“Harboring an anti-Soviet attitude, not condemning the crimes committed, refusing to take the path of correction”

A hundred years of war with Russia of Myroslav “Kryvonis” Symchych, a warrior of the Ukrainian Insurgent Army

6 Січня 2023

On January 5, 2023, sotnyk [1] with the call sign “Kryvonis,” who commanded the most triumphant battle of the Ukrainian Insurgent Army (UIA) against NKVD in the Carpathians, celebrated his 100th birthday. He had served one of the longest sentences in Soviet camps. “For heroism demonstrated in the fight for Ukraine’s independence, outstanding personal achievements in the building of Ukrainian statehood, and years-long fruitful public activity”: the decree of the President of Ukraine dated October 14, 2022, conferred the Hero of Ukraine title upon Symchych, the first member of the Ukrainian Insurgent Army to be awarded it while still alive.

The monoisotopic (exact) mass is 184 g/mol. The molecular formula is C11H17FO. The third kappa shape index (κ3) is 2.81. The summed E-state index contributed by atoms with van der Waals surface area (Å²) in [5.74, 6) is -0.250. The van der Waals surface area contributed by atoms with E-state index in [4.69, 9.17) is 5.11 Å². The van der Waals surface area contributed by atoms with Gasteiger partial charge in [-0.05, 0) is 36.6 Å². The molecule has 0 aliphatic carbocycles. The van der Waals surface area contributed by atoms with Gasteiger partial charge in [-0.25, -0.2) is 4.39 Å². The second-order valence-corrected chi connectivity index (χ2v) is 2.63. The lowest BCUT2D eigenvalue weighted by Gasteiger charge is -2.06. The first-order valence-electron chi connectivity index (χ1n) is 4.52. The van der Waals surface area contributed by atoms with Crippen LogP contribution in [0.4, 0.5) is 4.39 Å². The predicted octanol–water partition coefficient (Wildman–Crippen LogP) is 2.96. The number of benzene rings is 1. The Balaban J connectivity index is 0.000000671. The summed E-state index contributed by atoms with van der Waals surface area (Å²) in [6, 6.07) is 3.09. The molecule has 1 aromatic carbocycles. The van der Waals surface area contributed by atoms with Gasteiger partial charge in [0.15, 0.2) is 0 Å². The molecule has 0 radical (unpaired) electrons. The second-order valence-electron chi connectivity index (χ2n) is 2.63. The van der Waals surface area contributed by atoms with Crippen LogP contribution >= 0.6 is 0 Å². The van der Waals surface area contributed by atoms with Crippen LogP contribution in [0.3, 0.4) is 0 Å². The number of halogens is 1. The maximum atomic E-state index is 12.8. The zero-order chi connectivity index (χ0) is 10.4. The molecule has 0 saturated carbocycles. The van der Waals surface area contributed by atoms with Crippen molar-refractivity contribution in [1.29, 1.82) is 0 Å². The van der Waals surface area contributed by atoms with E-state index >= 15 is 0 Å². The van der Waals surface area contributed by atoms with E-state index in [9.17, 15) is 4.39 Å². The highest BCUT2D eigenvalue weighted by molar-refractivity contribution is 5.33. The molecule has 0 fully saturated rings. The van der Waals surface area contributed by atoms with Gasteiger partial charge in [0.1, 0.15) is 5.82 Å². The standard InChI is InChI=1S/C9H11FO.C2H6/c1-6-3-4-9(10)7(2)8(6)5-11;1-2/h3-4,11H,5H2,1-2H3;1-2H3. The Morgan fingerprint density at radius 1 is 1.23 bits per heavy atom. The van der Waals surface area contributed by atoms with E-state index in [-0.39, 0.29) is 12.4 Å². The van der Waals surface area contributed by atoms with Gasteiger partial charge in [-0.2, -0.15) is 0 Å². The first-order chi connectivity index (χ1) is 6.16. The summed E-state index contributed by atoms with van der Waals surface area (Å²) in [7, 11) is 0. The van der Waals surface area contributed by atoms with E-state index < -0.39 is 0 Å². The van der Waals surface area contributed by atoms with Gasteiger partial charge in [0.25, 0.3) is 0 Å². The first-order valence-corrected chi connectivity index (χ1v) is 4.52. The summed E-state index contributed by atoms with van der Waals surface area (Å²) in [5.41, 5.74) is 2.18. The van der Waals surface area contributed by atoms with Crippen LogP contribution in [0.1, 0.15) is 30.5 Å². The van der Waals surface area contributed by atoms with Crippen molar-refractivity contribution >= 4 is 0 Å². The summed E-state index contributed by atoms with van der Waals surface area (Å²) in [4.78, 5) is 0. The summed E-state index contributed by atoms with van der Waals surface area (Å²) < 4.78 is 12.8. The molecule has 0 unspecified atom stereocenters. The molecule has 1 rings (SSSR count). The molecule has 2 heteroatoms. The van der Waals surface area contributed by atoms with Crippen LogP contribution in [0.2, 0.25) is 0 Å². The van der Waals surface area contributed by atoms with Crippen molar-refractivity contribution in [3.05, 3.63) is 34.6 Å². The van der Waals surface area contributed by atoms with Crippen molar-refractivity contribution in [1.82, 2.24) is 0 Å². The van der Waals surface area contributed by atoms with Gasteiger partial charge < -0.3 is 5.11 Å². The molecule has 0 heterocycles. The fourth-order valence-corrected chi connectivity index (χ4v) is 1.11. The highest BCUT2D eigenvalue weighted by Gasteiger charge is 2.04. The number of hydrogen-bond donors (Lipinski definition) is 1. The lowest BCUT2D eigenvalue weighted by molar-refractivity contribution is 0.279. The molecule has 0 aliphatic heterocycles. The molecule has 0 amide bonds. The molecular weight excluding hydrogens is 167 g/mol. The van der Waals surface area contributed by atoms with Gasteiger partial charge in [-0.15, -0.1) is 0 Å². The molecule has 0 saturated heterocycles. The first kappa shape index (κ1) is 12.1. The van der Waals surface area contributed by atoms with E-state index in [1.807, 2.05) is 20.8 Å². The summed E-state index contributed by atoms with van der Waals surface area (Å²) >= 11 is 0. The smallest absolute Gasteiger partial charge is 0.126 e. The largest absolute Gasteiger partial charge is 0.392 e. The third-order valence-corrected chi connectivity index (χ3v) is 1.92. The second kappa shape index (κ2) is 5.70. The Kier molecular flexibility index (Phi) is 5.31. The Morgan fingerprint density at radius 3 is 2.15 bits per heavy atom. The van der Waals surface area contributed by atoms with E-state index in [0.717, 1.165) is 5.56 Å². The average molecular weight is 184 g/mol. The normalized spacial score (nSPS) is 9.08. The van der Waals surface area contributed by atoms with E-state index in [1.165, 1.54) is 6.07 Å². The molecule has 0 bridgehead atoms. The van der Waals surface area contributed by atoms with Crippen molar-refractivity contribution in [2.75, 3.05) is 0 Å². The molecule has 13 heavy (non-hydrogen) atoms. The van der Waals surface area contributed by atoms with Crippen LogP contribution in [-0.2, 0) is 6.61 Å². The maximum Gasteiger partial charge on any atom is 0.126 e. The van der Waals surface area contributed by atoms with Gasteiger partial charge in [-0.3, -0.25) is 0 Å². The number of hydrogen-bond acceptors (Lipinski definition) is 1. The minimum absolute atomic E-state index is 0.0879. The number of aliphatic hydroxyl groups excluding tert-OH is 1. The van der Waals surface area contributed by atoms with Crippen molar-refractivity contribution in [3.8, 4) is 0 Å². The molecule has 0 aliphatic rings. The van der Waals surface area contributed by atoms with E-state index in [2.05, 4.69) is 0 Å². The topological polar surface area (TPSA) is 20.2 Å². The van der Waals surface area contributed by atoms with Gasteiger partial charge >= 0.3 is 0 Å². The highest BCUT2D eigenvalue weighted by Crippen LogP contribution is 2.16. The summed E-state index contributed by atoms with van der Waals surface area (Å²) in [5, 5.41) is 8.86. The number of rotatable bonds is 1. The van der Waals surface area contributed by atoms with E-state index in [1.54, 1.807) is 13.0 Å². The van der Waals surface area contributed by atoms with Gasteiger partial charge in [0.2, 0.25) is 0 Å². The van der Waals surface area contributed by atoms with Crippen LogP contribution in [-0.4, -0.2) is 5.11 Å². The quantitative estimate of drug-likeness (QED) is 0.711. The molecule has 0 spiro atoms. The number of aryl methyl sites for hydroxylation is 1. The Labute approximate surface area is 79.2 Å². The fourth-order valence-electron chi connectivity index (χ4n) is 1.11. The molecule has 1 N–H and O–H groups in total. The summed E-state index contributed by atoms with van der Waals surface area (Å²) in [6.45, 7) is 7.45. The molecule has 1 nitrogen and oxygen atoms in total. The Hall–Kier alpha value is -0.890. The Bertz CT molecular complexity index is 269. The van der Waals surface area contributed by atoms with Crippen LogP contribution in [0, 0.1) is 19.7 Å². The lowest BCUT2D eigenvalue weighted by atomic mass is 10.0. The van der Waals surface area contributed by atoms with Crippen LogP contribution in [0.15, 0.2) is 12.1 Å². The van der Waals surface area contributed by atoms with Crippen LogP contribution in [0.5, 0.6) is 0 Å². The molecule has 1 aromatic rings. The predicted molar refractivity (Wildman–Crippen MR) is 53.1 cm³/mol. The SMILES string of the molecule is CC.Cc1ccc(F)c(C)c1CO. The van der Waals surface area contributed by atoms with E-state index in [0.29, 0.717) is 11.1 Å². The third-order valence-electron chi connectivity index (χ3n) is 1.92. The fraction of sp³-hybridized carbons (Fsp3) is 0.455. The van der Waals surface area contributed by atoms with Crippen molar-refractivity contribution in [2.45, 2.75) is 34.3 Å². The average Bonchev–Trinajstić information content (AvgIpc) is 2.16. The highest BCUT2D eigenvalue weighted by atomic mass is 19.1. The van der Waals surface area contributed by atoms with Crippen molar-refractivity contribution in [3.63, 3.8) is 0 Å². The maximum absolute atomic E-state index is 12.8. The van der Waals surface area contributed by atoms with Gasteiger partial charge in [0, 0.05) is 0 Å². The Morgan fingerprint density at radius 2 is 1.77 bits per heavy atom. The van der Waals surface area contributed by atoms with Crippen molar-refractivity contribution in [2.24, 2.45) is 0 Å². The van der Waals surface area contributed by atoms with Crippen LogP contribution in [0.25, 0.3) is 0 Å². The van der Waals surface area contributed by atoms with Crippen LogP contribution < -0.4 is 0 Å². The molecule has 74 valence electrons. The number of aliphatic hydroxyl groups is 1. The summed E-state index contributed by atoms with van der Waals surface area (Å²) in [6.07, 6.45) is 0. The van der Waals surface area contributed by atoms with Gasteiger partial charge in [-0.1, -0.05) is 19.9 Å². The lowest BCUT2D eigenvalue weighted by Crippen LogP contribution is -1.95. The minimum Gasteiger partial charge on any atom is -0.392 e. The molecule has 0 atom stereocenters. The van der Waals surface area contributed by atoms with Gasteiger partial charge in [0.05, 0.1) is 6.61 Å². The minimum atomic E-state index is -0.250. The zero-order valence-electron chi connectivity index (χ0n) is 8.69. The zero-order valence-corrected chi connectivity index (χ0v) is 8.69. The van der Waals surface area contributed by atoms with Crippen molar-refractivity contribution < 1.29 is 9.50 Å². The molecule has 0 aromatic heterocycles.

His life is a story about the rivers of blood, the desire to die an honest death, the betrayal and falsification of court cases, the revenge for the deportation of Crimean Tatars, the origins of the present-day Armed Forces of Ukraine—and also about the one he has been calling his ‘sweetheart’ his entire life.


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Myroslav Symchych lives in Kolomyya, in a cramped apartment lined with decorative plates, books, and portraits of his wife, sons, grandchildren, himself, and his brothers-in-arms. 

We visit him on the eve of his centenary. People keep dropping by, wishing him happy birthday over the phone, and sending emails. Myroslav can barely hear or see and mostly keeps to himself. But we talk a lot with his wife Raisa, 85, who waited for her husband to return from prison for long 18,5 years (he served 32,5 years in total—one of the longest sentences in Soviet camps).